According to customer survey data revealed by Bryan Bailey of CasinoMeister, it is important to offer customers not what industry participants think customers want, but what customers want themselves. In payments, this means VIP bonuses, fast payouts, payments that are locked (so customers get money right away). Gamification efforts, on the other hand, have so far been met with skepticism, as casino players who are offered different levels and status levels haven’t been enthusiastic about “leveling up”.
With new markets opening up thanks to regulation, traditionally European-based operators are dipping their toes in the fragmented US market. International presence requires having reliable service providers with a local footprint, and there’s been more interest in US incorporation and merchant registration there from their European clients, according to Artem Tymoshenko, CEO of Maxpay, a global high-risk payment provider. However, as US-based companies grow, they may start looking at expanding in Europe, Latin America, and Asia as well.
Cryptocurrency sports betting is a nascent industry driven by the jurisdictions with technology’s high adoption rates, according to Joe McCallum of Sportbet.io. High adoption countries like Brazil and Japan, combined with customer involvement with their local teams, have been the success ingredients for crypto betting adoption so far. Regulation still remains a big challenge in the area, one that has led to a marked division of sports betting operators splitting brands that do work with cryptocurrencies and those that refuse to accept them.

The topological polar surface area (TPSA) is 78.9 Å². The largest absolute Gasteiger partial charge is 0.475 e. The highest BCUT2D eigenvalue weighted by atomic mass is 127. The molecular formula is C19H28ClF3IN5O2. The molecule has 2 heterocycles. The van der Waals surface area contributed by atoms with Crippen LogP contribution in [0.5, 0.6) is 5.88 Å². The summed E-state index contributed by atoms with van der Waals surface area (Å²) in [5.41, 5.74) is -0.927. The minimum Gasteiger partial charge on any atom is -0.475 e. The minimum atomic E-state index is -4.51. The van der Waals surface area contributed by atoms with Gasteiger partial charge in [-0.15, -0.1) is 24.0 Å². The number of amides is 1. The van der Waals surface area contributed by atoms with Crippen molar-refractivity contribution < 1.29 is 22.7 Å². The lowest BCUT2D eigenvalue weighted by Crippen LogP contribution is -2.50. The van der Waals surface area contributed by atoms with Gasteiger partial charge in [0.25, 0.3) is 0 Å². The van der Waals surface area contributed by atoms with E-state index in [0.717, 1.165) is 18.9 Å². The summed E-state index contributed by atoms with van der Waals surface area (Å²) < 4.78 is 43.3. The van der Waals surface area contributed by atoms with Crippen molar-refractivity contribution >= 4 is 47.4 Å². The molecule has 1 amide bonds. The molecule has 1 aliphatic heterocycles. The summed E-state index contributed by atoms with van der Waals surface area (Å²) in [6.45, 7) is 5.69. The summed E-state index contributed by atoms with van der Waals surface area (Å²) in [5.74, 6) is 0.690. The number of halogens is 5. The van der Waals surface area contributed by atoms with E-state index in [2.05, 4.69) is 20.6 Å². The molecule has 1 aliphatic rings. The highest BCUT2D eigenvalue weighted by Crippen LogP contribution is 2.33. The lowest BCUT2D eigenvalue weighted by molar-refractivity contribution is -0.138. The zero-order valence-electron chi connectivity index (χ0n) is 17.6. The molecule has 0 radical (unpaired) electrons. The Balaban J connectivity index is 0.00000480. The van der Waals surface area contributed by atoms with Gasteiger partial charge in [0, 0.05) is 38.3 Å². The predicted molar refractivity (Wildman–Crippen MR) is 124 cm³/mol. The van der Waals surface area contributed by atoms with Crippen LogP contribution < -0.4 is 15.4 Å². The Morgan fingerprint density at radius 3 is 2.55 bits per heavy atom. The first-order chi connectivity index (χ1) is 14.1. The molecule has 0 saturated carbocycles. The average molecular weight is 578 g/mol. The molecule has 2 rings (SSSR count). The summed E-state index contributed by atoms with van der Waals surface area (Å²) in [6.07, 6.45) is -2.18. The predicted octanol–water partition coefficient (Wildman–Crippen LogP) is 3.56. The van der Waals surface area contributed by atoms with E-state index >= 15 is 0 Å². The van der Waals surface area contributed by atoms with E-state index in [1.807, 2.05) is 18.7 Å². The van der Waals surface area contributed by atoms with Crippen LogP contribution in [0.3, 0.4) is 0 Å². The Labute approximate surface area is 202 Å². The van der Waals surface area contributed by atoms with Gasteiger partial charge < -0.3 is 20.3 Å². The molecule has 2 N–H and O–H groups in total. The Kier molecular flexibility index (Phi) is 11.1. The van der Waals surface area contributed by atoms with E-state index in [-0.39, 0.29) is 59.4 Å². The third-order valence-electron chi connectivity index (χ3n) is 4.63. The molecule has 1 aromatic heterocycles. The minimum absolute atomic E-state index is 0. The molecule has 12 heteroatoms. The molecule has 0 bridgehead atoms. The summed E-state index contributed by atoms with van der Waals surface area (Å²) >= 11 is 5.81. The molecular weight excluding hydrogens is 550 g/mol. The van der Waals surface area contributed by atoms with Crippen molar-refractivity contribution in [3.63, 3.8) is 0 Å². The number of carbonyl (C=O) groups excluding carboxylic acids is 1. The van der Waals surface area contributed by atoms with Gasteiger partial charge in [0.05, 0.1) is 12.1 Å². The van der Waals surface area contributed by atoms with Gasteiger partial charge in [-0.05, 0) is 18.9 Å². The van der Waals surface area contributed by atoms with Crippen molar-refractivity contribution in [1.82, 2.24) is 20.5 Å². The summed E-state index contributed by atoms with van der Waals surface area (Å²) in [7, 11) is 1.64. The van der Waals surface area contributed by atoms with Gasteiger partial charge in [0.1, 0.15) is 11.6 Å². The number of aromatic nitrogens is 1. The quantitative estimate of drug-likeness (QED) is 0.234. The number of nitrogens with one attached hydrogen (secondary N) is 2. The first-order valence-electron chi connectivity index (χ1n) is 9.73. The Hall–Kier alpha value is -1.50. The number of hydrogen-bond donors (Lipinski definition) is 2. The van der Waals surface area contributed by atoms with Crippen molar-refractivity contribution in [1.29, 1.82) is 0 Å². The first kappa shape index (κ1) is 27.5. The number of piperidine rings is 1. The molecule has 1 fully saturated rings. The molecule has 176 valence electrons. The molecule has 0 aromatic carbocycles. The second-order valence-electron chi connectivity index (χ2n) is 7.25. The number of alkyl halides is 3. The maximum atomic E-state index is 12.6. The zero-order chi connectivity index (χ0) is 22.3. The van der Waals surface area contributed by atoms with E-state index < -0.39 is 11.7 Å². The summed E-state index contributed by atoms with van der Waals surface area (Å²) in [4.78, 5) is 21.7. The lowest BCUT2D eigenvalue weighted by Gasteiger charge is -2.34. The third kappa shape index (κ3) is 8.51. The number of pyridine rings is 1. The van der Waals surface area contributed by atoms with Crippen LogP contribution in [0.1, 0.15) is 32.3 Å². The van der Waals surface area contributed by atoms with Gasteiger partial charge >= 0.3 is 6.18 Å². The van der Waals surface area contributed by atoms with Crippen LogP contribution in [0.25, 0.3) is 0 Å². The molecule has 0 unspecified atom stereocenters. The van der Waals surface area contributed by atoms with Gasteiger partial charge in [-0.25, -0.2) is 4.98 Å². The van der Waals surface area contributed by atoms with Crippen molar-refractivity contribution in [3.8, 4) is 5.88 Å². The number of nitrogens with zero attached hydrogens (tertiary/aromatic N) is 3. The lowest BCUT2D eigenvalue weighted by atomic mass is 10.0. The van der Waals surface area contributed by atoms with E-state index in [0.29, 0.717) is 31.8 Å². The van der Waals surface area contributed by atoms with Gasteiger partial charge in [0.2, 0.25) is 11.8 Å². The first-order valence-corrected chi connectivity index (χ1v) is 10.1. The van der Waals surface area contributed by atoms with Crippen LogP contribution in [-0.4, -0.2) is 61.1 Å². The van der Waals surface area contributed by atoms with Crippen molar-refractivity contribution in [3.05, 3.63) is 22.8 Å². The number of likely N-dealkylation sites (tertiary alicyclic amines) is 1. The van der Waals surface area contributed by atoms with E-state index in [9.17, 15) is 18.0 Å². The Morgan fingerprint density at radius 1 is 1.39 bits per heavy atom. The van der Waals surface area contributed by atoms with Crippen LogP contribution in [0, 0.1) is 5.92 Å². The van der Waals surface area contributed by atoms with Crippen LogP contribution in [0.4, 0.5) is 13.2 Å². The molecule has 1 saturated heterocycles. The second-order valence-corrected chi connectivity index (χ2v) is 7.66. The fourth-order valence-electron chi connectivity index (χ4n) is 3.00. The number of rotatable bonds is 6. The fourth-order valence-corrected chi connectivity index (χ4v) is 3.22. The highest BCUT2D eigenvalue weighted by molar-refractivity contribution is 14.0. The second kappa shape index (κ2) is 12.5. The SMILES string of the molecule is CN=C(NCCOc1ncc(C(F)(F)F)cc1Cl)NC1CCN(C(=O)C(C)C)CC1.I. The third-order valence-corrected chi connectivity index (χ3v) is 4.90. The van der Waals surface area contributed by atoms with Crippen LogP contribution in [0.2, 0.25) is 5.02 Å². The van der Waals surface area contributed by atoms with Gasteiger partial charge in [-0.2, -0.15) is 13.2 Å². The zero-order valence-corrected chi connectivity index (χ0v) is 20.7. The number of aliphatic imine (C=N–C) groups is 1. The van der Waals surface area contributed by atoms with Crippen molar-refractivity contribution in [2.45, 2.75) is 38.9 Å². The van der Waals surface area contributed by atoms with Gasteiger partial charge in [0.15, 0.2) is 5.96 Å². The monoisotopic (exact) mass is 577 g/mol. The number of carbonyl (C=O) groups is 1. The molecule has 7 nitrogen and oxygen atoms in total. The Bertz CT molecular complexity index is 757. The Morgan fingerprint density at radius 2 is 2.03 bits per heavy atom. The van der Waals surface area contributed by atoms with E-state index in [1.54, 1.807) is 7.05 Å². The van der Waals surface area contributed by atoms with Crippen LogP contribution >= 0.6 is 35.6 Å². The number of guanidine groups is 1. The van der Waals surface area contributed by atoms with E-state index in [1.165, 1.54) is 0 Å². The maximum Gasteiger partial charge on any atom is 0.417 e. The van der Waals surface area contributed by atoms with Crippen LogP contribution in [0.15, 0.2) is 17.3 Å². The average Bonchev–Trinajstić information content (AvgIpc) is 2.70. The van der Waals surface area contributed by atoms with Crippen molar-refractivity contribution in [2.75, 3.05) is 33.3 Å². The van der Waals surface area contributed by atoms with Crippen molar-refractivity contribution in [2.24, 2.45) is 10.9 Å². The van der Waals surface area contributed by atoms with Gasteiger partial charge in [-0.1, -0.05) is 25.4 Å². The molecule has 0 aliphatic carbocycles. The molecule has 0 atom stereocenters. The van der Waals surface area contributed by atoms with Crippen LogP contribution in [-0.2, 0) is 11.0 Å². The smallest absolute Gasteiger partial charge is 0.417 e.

Our 2018 Betting on Sports Takeaways
Focus on the customer has been a key theme at Betting on Sports for several tears in a row, but now it seems that the increasing competition is intensifying the trend.
As the sports betting industry is becoming more global, more diverse, more fragmented and more analytical, companies that succeed in gaining insights from customer behavior and acting on them seem to be better positioned for the long run. Many of the emerging trends present opportunities for new players, while the old-fashioned operators are challenged to change or to become irrelevant.
Maxpay’s input in terms of high-risk payments processing has been especially relevant this year due to our focus on machine learning powered analytics and fraud prevention, and we look forward to helping new clients access new markets and gaining new insights about their customers.
Operators interested in payment solutions specifically for the gambling industry can find out more on this page.